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Difference between APR and APY

It is important for you to know about the interest rates when you want to put your money into the interest bearing investments, finance a loan, get a savings account, checking, or money market accounts. Banks and other financial institutions often use the terms APY and APR, but many people do not know what these terms really mean, or how they differ. These acronyms are widely used by the banks, so every individual should know what the difference between the two is, and it can only be done if you know what these terms mean.

Definition of APR and APY

Annual Percentage Return, or APR, is a simple rate of interest that is earned by the account holders, or the investors. It is the annual interest rate, which does not take into account the compounding of interest in a year. When you talk about APR in the context of savings, it actually represents the periodic rate or simply the rate. For example, if you deposit $1,000 in your account with 10% APR, and this interest is only charged once a year, it means you will earn an interest of $100 after a year. However, you can also get to make money by earning interest on your interest and this is what the APY is all about, because it takes into account the compounding of interest.

Annual Percentage Yield, or APY, is an interest yield that is received by an individual on the account balance he holds for a year as an investment or savings. It is the effective rate of return earned annually after considering the concept of intra-year compounding interest. For example, based on the above example, if you have $1,000 in your savings account with the 10% rate of interest that is paid bi-annually. For the first 6 months, you will be paying $50 ($1,000*10%/2). However, for the second half of the year, you will now be paying the interest on the total amount of $1,050 after adding the $50 earned in the first 6 months. The formula to calculate the APY is:

APY = (1+r/m)m – 1

Where, ‘m’ is the frequency of compounding in a year, such as, quarter, biannually, etc., and ‘r’ is the nominal rate of interest charged annually. Now, in the second half, the result will be $52.5 (1,050*10%/2), giving a total rate of interest earned in a year of $102.5, which is slightly higher than the APR of $100. The APY will now be 10.25% ($102.5/$1,000*100). The higher the frequency of paying the interest in a year, the bigger will be the difference between APR and APY.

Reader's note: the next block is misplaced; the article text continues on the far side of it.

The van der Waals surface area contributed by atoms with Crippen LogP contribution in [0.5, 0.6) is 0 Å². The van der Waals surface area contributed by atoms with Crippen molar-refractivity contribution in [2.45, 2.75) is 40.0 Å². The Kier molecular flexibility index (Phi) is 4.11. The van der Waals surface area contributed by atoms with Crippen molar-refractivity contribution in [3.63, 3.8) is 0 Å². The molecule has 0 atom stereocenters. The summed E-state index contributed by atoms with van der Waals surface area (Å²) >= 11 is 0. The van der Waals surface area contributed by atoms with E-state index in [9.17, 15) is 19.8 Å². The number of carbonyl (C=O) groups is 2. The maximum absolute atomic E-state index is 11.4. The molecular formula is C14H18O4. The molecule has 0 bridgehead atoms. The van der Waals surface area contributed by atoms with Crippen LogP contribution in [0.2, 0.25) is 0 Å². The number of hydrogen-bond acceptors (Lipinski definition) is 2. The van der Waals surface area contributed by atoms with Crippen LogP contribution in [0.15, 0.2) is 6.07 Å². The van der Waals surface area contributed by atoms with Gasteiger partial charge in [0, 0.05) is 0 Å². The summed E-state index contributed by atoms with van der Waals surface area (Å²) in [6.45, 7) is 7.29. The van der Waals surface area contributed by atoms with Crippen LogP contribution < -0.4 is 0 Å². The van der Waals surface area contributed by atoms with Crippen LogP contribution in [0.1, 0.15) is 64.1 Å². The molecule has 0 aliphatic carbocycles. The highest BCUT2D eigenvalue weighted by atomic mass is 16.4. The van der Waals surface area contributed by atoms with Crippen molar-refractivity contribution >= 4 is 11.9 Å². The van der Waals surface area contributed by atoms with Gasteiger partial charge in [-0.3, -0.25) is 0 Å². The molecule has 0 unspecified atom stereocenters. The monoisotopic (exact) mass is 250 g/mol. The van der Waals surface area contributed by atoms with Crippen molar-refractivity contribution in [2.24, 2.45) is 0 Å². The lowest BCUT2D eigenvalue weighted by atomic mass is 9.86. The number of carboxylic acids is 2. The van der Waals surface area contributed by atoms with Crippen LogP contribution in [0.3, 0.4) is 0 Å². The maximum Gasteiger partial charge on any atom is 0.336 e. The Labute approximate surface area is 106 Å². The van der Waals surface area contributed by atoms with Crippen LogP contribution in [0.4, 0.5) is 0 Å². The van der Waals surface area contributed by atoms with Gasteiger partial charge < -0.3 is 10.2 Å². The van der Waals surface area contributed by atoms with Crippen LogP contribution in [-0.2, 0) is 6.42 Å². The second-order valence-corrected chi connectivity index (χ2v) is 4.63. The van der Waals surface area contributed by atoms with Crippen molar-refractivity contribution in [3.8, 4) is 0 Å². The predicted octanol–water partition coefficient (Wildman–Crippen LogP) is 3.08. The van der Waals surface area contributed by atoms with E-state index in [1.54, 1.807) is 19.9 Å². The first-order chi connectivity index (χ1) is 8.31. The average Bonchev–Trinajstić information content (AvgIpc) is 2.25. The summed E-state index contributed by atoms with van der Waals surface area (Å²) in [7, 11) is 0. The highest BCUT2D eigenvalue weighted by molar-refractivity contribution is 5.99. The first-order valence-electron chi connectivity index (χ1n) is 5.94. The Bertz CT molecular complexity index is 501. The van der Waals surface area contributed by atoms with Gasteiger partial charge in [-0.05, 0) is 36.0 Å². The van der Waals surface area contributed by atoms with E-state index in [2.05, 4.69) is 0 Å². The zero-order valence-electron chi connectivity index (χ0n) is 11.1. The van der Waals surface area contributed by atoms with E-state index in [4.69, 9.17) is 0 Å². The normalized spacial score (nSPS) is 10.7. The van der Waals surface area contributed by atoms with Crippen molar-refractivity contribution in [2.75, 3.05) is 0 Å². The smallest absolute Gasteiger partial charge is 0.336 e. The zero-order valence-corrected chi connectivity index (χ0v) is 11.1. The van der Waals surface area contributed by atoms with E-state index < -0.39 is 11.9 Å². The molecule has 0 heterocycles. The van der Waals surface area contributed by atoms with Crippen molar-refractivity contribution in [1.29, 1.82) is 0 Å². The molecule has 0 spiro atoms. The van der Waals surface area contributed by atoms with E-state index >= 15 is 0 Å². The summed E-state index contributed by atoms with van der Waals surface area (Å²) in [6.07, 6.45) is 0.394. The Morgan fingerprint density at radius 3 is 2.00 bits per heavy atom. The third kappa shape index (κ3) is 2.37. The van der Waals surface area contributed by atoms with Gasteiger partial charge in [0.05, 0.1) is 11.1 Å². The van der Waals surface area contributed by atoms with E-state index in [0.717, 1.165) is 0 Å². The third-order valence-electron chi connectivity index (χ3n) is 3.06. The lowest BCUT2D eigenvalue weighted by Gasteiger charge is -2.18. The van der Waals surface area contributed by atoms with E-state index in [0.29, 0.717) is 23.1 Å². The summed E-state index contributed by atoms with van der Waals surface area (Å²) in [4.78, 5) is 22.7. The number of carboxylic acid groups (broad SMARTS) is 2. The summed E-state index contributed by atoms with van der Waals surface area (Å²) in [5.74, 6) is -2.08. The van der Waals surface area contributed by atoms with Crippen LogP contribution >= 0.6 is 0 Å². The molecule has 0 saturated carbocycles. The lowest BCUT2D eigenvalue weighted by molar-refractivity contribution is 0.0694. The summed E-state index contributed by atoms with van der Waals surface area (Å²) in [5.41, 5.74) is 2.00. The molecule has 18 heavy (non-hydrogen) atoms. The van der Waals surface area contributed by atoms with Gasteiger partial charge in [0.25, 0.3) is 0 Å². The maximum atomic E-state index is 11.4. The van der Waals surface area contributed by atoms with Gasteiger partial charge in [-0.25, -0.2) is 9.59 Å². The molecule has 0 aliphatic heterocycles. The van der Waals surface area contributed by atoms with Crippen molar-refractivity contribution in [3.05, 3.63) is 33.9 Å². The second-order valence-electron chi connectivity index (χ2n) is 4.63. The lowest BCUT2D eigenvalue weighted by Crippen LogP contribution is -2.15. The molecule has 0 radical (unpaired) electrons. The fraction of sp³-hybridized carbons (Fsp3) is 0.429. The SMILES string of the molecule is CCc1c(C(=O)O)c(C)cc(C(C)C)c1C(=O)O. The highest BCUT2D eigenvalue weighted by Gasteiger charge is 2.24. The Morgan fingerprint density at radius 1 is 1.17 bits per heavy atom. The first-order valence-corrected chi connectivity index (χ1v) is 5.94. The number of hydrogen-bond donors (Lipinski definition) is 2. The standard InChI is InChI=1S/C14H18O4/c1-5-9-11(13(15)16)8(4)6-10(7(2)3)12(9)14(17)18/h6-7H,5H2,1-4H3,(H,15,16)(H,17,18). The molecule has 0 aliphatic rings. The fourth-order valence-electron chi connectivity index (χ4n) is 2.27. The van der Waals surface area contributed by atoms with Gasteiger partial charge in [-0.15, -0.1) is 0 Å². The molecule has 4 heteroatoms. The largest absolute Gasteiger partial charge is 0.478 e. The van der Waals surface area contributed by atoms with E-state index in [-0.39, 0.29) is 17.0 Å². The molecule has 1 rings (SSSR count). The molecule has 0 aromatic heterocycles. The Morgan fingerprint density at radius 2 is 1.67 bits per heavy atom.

Borrower’s Approach to APR and APY

When you want to borrow a loan or apply for a mortgage or a credit card, you prefer to have the lowest rate of interest, and in order to get the real picture of the actual cost of the credit, you need to understand the basic difference between the two. For example, when you apply for a loan, you may choose a lender that is providing the lowest possible rate, but it is highly likely that it ends up costing you more than you originally thought it would, because the lender will be showing you the APR, and not the APY.

Lender’s Approach to APR and APY

Being a lender, you always look for the highest rate of interest and banks and other financial institutions usually conceal the APR and advertise the APY instead to attract the lenders, since there is some compounding of interest involved during that financial year.

So, this is how both APR and APY are different from each other. The difference between the two rates can have a significant effect on the financial decisions of borrowers and investors. To summarize it, you can say that the financial institutions usually highlight the APY in order to attract the investors in case of savings account, and show how high the rate of interest is. Whereas, when you apply for a credit card or a loan, the APR is highlighted in order to hide the actual cost an individual will be paying. Therefore, whenever you apply for a loan or get a savings account, you should follow the like with like approach, and should not compare the APY of one product with the APR of the other as it will provide you a true picture of which is more suitable for you.

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